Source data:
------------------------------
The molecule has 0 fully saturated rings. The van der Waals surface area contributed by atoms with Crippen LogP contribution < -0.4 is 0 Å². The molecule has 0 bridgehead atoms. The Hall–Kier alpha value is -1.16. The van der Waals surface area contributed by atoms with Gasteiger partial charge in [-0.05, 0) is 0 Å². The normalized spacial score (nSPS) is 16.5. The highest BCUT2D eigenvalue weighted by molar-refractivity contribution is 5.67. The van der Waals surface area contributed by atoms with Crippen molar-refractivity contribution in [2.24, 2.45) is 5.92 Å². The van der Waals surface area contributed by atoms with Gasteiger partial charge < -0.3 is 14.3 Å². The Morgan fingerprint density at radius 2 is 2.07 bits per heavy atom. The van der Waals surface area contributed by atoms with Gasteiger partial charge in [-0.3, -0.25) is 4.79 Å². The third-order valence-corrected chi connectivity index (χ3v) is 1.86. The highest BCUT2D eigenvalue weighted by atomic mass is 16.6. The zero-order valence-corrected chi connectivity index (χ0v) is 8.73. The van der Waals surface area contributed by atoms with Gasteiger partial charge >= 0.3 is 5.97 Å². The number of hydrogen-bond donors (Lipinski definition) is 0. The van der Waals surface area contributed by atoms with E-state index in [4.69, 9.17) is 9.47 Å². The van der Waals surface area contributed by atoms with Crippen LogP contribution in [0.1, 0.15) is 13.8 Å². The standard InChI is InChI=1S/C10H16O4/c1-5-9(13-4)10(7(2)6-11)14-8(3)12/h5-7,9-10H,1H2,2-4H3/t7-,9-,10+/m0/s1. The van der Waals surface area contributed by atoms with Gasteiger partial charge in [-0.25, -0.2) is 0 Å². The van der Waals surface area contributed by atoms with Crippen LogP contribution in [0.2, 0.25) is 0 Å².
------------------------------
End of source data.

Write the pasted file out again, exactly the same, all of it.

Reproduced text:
The molecule has 0 fully saturated rings. The van der Waals surface area contributed by atoms with Crippen LogP contribution < -0.4 is 0 Å². The molecule has 0 bridgehead atoms. The Hall–Kier alpha value is -1.16. The van der Waals surface area contributed by atoms with Gasteiger partial charge in [-0.05, 0) is 0 Å². The normalized spacial score (nSPS) is 16.5. The highest BCUT2D eigenvalue weighted by molar-refractivity contribution is 5.67. The van der Waals surface area contributed by atoms with Crippen molar-refractivity contribution in [2.24, 2.45) is 5.92 Å². The van der Waals surface area contributed by atoms with Gasteiger partial charge < -0.3 is 14.3 Å². The Morgan fingerprint density at radius 2 is 2.07 bits per heavy atom. The van der Waals surface area contributed by atoms with Gasteiger partial charge in [-0.3, -0.25) is 4.79 Å². The third-order valence-corrected chi connectivity index (χ3v) is 1.86. The highest BCUT2D eigenvalue weighted by atomic mass is 16.6. The zero-order valence-corrected chi connectivity index (χ0v) is 8.73. The van der Waals surface area contributed by atoms with Gasteiger partial charge >= 0.3 is 5.97 Å². The number of hydrogen-bond donors (Lipinski definition) is 0. The van der Waals surface area contributed by atoms with E-state index in [4.69, 9.17) is 9.47 Å². The van der Waals surface area contributed by atoms with Crippen LogP contribution in [0.1, 0.15) is 13.8 Å². The standard InChI is InChI=1S/C10H16O4/c1-5-9(13-4)10(7(2)6-11)14-8(3)12/h5-7,9-10H,1H2,2-4H3/t7-,9-,10+/m0/s1. The van der Waals surface area contributed by atoms with Gasteiger partial charge in [-0.25, -0.2) is 0 Å². The van der Waals surface area contributed by atoms with Crippen LogP contribution in [0.2, 0.25) is 0 Å².